Fall is in the air and your local pumpkin patch is likely in full swing. When we think of fall, we can’t help to think of pumpkins, squash and gourds and their vibrant orange, yellow and green colors.
For those of us who aren’t Cucurbitaceae connoisseurs, however, it might be difficult to distinguish the differences between these three fall staples.
If you need a crash course on what makes pumpkins, squash and gourds different, you’ve come to the right place. Our gardening experts have rounded up the top differences between them below.
Pumpkins come in many shapes, sizes, textures and colors ranging from green to blue. Each pumpkin serves a different purpose, for example Sugar Pumpkins are best known for pumpkin pies and have a sweeter taste. It’s a bit confusing but pumpkins are considered a winter squash. However, not all squash are considered pumpkins. Pumpkins can be used both for decoration and to eat, as opposed to gourds, which aren’t for eating.
Gourds are decorative and perfect for fall centerpieces. Unlike pumpkins or squash, gourds aren’t the best to use in fall recipes, although some varieties are edible. It’s best to leave gourds as festive decoration to look at, since they’re both difficult to cook and eat. Pumpkins and squash are part of the same family, while gourds belong to a different part of the Cucurbitaceae family.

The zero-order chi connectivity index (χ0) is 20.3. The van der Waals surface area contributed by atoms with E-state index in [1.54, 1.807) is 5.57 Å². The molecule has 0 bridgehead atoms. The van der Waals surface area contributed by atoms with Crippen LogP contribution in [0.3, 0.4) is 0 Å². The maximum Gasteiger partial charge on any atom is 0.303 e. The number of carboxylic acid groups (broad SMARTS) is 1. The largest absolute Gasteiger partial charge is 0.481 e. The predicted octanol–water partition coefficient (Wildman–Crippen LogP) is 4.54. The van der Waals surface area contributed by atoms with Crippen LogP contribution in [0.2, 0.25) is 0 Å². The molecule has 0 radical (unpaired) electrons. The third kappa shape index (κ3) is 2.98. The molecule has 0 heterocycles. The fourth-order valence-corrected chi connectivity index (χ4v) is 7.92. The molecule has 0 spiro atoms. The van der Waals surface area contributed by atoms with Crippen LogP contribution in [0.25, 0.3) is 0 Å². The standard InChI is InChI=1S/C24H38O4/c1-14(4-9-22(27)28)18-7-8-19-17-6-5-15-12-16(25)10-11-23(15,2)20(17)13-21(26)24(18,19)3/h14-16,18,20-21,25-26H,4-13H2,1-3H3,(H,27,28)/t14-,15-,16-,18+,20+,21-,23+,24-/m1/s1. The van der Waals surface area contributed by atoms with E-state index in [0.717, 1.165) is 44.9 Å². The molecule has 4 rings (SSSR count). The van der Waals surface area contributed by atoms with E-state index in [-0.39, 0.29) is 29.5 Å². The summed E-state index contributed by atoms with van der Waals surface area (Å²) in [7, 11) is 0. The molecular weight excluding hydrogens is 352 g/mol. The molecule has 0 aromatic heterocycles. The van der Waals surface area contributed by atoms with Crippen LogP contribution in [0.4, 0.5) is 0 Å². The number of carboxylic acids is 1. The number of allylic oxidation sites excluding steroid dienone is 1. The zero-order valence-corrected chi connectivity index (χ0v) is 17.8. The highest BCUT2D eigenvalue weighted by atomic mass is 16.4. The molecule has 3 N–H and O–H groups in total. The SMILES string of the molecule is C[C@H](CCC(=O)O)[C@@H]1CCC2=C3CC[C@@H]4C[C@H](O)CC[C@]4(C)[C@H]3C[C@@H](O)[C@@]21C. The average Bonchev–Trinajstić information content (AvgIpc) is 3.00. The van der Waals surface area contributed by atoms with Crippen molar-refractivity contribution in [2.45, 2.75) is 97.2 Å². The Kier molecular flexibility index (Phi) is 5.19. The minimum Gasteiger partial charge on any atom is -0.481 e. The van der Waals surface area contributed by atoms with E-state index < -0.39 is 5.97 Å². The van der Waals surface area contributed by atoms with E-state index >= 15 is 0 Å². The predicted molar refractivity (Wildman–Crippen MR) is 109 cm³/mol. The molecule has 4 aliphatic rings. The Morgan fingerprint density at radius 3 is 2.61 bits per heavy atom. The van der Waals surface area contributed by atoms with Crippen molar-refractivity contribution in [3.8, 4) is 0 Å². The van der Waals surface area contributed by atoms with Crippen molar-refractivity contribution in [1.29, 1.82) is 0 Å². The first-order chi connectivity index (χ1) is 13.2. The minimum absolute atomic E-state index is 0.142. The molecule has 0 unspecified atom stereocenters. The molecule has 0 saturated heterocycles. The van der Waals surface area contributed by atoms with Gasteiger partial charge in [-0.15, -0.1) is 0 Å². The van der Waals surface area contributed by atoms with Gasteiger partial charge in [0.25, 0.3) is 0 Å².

Out of the three, squash is best known for all the delicious ways we can eat them. There are several varieties of squash that can be used in recipes that range from soups to ravioli. Using varieties that range from acorn to butternut squash, we can roast, dice and puree this fall staple.
All in all, pumpkins and squash are the most similar and part of the same branch of Cucurbitaceae. They can both be used in culinary dishes, and all three can be used as festive fall décor.
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